After Mutually Assured Domination, which was a knockabout, fun romp, it was great to write something with more depth. We’d been kicking about the idea of the Brigadier’s father returning for some time, but hadn’t found a suitable plot. The Man From Yesterday started life in early 2016 as something quite different, a tale of alien map-makers called The Cartographers of Oberos (after a potential sequel to The Turing Test, also bringing Gordon back, just didn’t click for us). This initial version had too much focus on the aliens, and once this was scaled back, the story really began to take shape. Especially when the title came to me out of the blue one afternoon. The idea of setting it (mostly) within the county of Norfolk was quite deliberate – firstly, there is, obviously, the Cromer connection, and, secondly, I thought it rather fun to have a story set in one small geographic location, for a change. It doesn’t mean the story is small – not by any means – it’s big in terms of themes and ideas, and of course that alien element still remains.

Wing Commander Gordon Lethbridge-Stewart was created by Andy Frankham-Allen for The Forgotten Son in 2014, and has appeared in a couple of short stories since, but this is his first full-novel role. Talking about developing him further, Nick commented:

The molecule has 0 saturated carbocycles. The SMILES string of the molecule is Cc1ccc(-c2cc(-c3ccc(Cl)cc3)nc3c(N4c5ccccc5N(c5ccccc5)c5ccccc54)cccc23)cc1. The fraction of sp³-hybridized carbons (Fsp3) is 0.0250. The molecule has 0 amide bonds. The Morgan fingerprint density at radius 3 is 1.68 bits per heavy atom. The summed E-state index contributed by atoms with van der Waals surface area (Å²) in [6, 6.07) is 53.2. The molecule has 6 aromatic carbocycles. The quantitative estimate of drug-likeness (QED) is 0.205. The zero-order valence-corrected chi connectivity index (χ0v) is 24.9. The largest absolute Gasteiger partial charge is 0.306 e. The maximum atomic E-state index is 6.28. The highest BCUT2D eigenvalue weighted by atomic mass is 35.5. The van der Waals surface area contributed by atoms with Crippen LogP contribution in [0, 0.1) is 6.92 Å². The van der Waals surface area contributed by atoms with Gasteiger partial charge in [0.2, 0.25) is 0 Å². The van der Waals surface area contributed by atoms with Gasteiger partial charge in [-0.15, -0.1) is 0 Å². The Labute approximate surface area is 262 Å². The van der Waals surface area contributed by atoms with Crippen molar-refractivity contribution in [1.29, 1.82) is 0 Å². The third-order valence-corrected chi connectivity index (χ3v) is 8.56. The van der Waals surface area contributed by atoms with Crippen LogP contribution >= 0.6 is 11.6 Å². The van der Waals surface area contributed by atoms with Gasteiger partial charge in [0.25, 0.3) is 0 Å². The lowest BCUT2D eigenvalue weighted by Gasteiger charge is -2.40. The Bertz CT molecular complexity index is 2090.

I was given free rein with Gordon and decided to imbue him with the core Lethbridge-Stewart values of integrity, bravery, duty, responsibility etc, but also introduce a slightly odd side to him (because of what’s happened to him). In appearance I struggled to visualise him until I put him in a suit and hey presto, Sean Connery in The Rock! I also gave him some action scenes to demonstrate that he’s still a badass despite his advanced years. He’s a man out of time, and there’s an element of that about him too, especially in one scene where he wanders the streets of Norwich. And despite the emotional heft of the story, I found him a fun character to write, and some of his scenes with his son are hilarious.

The book features a forward by Paul Leonard, author of the ever-popular Doctor Who novel, The Turing Test, among many others. Of Nick he said:
He’s achieved a writing career through sheer determination and hard work, keeping going through a third of a lifetime, learning as he went, earning very little, working till the small hours to get the stories finished on time. Perhaps as a result of his other [writing] work, he brings a clarity of style and depth of characterisation still too rare in genre fiction to his Who-related material, taking even occasional followers like myself into the world of the Doctor and making it a reality.

The cover is provided by Paul Cooke, who previously provided the artwork for the free short story, Eve of the Fomorians: